Category Archives: Book 004


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Juliana awoke with a start, eyes stinging as a few droplets of sweat fell.

Another nightmare, she thought, lifting her head from where it rested on her mother’s bed. At least this one had something more than just her mother dying in various horrifying ways. It had been a reminder about something she had forgotten.

Something she couldn’t allow to remain forgotten.

“This is not a long-term care ward.”

The light in the infirmary was set as low as it could possibly go without actually being off. Still plenty bright to see, but it did give contrast to the bright light shining through a crack in Nurse Post’s office door.

“With your wife stabilized, I’m going to have to ask you to move her. We can handle the finer details, but we still need your approval.”

Juliana glanced down at her mother and got the impression of peace. Her sleeping face appeared at rest, compared to the contortion of pain she was in back in Hell. A remarkable state considering her sternum had shattered, several ribs were broken, and several internal organs and blood vessels were raw and fresh.

A machine was hooked up to her chest, acting entirely as her heart. That particular organ would need to be regrown entirely.

And yet, her face was calm as if she were resting on a sunny beach.

Painkillers worked wonders.

“I understand,” Carlos’ voice drifted through the office door. “Thank you for everything you’ve done.”

“Of course. Happy I could help. Now, if you’ll just take a seat, we can go over a few things.”

Juliana tuned them out. It sounded like they would be busy for a while and she didn’t want to disturb them. After scrawling a quick note on a tablet on the bedside table, Juliana left Brakket Academy’s main infirmary.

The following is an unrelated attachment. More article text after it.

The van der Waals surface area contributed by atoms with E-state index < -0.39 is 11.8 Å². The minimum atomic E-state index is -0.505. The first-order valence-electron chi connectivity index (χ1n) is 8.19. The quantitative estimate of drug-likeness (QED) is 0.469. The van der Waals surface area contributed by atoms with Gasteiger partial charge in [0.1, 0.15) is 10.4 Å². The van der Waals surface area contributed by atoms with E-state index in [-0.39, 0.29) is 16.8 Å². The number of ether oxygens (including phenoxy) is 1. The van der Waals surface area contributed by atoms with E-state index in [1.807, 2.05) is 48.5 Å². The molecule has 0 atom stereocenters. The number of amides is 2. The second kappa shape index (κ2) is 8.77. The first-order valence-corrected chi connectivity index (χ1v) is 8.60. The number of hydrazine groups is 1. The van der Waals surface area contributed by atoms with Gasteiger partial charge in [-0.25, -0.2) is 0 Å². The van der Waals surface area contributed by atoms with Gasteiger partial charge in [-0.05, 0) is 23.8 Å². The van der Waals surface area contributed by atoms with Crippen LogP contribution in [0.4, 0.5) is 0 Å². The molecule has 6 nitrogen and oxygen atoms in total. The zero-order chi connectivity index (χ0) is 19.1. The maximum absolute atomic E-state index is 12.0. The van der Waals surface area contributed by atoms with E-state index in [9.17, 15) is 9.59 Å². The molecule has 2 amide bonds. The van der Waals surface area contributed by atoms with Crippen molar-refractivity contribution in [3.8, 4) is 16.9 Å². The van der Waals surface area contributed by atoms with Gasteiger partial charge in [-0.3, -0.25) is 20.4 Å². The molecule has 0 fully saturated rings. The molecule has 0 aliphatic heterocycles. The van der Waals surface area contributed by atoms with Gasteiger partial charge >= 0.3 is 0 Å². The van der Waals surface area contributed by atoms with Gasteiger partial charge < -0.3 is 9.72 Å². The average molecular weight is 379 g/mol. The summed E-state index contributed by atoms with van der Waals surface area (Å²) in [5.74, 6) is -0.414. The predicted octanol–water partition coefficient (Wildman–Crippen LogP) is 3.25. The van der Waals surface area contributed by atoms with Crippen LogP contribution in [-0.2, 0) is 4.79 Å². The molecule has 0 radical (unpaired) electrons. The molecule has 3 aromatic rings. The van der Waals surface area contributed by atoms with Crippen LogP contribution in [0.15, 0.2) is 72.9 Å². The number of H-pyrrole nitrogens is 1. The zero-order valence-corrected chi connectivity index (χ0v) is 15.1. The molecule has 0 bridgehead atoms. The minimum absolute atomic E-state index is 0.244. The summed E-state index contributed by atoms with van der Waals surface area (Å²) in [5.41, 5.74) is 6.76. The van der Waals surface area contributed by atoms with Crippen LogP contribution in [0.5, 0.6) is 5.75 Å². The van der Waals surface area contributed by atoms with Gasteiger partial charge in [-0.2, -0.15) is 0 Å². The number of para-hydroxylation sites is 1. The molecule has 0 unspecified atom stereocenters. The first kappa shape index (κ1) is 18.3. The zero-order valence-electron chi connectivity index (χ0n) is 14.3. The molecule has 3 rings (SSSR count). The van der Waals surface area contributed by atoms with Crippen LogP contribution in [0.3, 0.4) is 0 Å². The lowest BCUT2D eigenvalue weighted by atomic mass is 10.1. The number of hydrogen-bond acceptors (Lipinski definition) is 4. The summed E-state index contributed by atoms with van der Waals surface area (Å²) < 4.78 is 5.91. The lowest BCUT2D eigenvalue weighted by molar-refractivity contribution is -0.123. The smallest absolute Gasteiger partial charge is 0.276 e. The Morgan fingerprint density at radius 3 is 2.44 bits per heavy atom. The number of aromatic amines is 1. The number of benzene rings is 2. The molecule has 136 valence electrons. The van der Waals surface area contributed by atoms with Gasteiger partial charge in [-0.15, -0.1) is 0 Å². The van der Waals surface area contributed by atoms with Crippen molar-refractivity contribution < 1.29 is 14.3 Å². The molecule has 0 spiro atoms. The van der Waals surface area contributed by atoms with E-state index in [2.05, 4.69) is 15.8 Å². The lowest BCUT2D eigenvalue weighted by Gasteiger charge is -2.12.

And promptly ran into a small entourage. Her breath hitched as she watched the members go by. Dean Turner led the group, followed closely by a man in a long dark coat. At his side was a primary source of Juliana’s consternation.


The devil moved with the group yet he felt distant from it all. The man in the dark coat was speaking to him, but if Zagan was listening, he gave no indication. He did not, however, miss Juliana standing stock still. Flashing his white teeth, Zagan gave a casual wave in her direction.

Which only brought everyone’s attention down on her.

Dean Turner was the first to angle towards Juliana. Zagan followed without hesitation, forcing the man in the coat and a fourth member–the secretary, if Juliana remembered right–to head over as well.

“Miss Rivas,” Dean Turner said in greeting. “Is your mother..?”

“Stabilized and resting. My dad is discussing what hospital to move her to for longer-term observation and treatment.”

“That is good to hear.”

Juliana nodded, leaving her head aimed at their feet after her nod; Zagan was looking at her as if expecting her to ask something of him and Juliana had no idea what. He had already made it clear that asking for additional assistance was grounds for termination. She was still a student and he was presumably still under contract, so he probably wasn’t expecting a comment about that.

Unless he wasn’t expecting her to ask for something. Looking up to meet his golden eyes, a response formed in Juliana’s mind. “Thank you,” she said, “for getting us out of there.”

His eyes widened a tiny fraction, giving Juliana the impression that he had been expecting something else entirely. Which was probably a good thing. He had said, upon being summoned, that the only reason she wasn’t dead was because of the novelty of a situation he had never experienced before.

So surprises were one of his weaknesses. She’d have to go and think up a bunch if she wanted to be in good standing with the devil who so casually dispatched the demon her mother, Arachne, Eva, and herself had all failed to inflict meaningful damage upon.

After his brief surprise passed, he gave a slight bow in return, saying nothing.

Both the secretary at his side and the man in the coat gave him something of an evil glare.

“If there’s nothing else,” Juliana said, “I was just on my way to my dorm room…”

“Oh, don’t let us hold you,” Dean Turner said. “You should be with your mother, family, and friends in times like these.”